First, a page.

NPR logo The Foreign Service Intelligence Act: A Primer


The Foreign Service Intelligence Act: A Primer

The Senate is debating a new bill that would bolster judicial oversight of government surveillance. It's an overhaul of a 30-year old law: the Foreign Service Intelligence Act, or FISA. Here are some of the main issues in the debate:

What does the FISA law do?

It regulates domestic spying. Enacted in 1978, it requires the government to obtain orders from a secret FISA court to conduct surveillance of suspected terrorists in the United States.

Why do some people feel the law needs to be changed?

The Bush administration argues that, given modern technology (read cell phones and e-mail), the FISA law is outdated. Obtaining a warrant for every wiretap is unrealistic, the White House argues, and could undermine national security. Indeed, after the Sept. 11 attacks, President Bush authorized the interception—without warrants—of communications between people in the United States and others overseas if one had suspected ties to terrorists. Critics charge that program violated the FISA law, but Bush argued he had wartime powers to do so.

Has the FISA law been revised recently?

Yes. Congress passed a new law in August. The updated law allowed the government to eavesdrop without a court order on communications conducted by a person reasonably believed to be outside the U.S., even if an American is on one end of the conversation —so long as that American is not the intended target of the surveillance. But this new law was temporary, and is due to expire in February.

Why not just make the temporary law permanent?

Civil rights advocates, and many congressional Democrats, worry that that the new law gives the government too much power to listen in on the calls of innocent Americans. Critics are also reluctant to support a new law until the Bush administration provides information about past monitoring practices. It has yet to do so, citing national security concerns.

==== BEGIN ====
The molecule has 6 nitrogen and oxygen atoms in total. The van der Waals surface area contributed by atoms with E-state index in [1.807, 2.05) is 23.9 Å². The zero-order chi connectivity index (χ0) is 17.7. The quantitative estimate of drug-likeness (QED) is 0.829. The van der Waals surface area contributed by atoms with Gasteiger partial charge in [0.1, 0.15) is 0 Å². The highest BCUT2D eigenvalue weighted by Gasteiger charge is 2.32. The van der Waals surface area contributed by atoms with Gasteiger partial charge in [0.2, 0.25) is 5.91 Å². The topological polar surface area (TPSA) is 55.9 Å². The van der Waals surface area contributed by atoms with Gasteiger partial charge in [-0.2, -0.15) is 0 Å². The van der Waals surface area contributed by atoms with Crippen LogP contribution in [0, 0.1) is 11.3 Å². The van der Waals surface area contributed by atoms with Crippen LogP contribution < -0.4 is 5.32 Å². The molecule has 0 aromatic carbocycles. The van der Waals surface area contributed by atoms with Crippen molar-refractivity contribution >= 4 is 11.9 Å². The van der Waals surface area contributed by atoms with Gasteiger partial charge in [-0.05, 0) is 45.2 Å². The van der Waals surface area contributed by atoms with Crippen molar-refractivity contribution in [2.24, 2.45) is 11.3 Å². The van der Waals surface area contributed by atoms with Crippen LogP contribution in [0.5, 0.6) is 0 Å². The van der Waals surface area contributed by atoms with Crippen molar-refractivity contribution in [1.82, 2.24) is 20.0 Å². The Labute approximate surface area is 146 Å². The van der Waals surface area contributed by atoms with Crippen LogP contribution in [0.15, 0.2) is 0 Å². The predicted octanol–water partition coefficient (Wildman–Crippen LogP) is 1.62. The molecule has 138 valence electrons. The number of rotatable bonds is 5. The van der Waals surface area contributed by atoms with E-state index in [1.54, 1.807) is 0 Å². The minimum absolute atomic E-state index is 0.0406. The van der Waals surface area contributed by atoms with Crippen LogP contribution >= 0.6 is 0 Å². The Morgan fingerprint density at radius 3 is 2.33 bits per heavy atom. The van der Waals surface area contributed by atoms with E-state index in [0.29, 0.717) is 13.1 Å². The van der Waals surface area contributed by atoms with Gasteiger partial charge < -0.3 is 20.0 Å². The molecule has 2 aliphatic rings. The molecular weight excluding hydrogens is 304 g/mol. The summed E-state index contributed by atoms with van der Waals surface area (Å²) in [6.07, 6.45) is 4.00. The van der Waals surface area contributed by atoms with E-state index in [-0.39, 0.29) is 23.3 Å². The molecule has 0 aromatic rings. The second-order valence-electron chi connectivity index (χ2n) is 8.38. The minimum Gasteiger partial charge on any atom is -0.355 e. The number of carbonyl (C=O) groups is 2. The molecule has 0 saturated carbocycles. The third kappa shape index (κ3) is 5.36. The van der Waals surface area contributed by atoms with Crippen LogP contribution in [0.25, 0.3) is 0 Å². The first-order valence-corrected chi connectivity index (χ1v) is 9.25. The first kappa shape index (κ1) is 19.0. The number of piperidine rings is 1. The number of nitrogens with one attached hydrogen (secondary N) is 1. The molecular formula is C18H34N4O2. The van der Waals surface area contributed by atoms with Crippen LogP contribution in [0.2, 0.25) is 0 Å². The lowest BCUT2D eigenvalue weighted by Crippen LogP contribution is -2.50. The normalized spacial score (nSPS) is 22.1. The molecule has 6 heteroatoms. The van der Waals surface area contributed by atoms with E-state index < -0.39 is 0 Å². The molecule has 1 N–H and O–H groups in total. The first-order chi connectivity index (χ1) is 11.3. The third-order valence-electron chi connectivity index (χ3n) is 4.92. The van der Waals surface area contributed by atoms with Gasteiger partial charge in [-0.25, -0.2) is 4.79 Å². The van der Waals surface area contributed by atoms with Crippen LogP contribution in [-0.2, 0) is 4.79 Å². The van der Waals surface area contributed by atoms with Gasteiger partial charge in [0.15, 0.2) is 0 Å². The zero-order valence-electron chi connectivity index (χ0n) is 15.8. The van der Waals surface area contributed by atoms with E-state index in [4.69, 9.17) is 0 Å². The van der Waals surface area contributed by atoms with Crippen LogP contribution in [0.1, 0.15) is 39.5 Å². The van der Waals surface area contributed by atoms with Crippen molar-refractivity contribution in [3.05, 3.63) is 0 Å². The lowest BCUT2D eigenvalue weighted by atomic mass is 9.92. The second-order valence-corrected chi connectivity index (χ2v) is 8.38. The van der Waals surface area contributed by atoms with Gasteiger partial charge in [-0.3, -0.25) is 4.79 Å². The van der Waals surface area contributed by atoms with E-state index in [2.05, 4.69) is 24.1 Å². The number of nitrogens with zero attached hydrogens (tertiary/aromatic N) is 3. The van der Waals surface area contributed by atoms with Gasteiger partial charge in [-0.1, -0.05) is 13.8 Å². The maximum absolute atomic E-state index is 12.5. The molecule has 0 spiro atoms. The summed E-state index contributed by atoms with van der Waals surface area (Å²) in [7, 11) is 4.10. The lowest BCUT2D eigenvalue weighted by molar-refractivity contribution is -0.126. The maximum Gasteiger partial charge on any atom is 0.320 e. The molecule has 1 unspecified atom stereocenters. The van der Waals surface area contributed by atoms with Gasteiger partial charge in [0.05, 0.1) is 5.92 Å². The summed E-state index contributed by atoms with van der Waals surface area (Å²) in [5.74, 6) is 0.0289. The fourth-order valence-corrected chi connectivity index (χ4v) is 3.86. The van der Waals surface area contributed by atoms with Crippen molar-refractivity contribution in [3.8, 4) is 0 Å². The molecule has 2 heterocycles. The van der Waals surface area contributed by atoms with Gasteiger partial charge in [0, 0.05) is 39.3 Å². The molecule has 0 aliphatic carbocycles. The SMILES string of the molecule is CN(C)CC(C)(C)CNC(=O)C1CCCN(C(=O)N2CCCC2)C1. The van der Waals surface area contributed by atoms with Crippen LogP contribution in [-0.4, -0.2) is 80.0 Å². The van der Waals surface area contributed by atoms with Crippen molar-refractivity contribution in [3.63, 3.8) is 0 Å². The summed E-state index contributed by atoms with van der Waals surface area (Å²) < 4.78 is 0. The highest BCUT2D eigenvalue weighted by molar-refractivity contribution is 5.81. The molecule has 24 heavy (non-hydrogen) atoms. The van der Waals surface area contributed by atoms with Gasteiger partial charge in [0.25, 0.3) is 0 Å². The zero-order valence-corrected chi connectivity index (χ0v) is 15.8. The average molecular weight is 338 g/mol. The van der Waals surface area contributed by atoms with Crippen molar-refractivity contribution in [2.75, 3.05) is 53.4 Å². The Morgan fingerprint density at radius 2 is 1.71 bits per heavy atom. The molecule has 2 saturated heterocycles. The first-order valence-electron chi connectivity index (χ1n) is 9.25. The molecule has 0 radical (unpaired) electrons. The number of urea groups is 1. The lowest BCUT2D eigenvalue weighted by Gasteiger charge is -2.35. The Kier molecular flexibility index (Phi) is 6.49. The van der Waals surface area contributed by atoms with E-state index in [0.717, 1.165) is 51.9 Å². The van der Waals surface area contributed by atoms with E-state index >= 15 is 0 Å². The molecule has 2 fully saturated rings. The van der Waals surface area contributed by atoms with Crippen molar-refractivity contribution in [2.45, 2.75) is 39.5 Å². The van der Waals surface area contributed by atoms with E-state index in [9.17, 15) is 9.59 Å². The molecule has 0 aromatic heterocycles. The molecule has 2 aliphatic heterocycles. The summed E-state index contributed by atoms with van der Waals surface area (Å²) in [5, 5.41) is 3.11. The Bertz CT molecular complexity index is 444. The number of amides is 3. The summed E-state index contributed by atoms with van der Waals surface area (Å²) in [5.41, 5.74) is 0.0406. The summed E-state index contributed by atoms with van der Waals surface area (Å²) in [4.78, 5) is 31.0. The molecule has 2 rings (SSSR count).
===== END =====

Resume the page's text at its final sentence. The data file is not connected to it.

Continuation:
Is a compromise in the works?

Yes, but there are several sticking points. The biggest one has to do with telecommunications firms. These firms want retroactive immunity from any invasion-of-privacy suits that might stem from their participation in the secret warrantless-surveillance program launched by President Bush after the Sept. 11 attacks.

The White House said the immunity is critical to winning future cooperation from phone companies, and President Bush has threatened to veto the bill if it does not grant immunity to telecommunications firms. A deal struck Thursday between members of the Senate Intelligence Committee and the Bush administration would grant telecom firms retroactive immunity. In return, the deal would ensure that the FISA court reviews procedures for the administration's warrantless surveillance program.

There is also the issue of what kind of warrants the FISA court would grant: individual warrants, or broad "blanket" warrants that cover an entire investigation.

So what happens next?

For starters, the deal still has to win approval from the Judiciary Committee — whose chairman, Sen. Patrick Leahy (D-VT), has already denounced it as "caving in" to the administration. Before they agree to grant telecom firms blanket immunity, Judiciary Committee members want to see White House documents detailing how its warrantless surveillance program has been used in the past.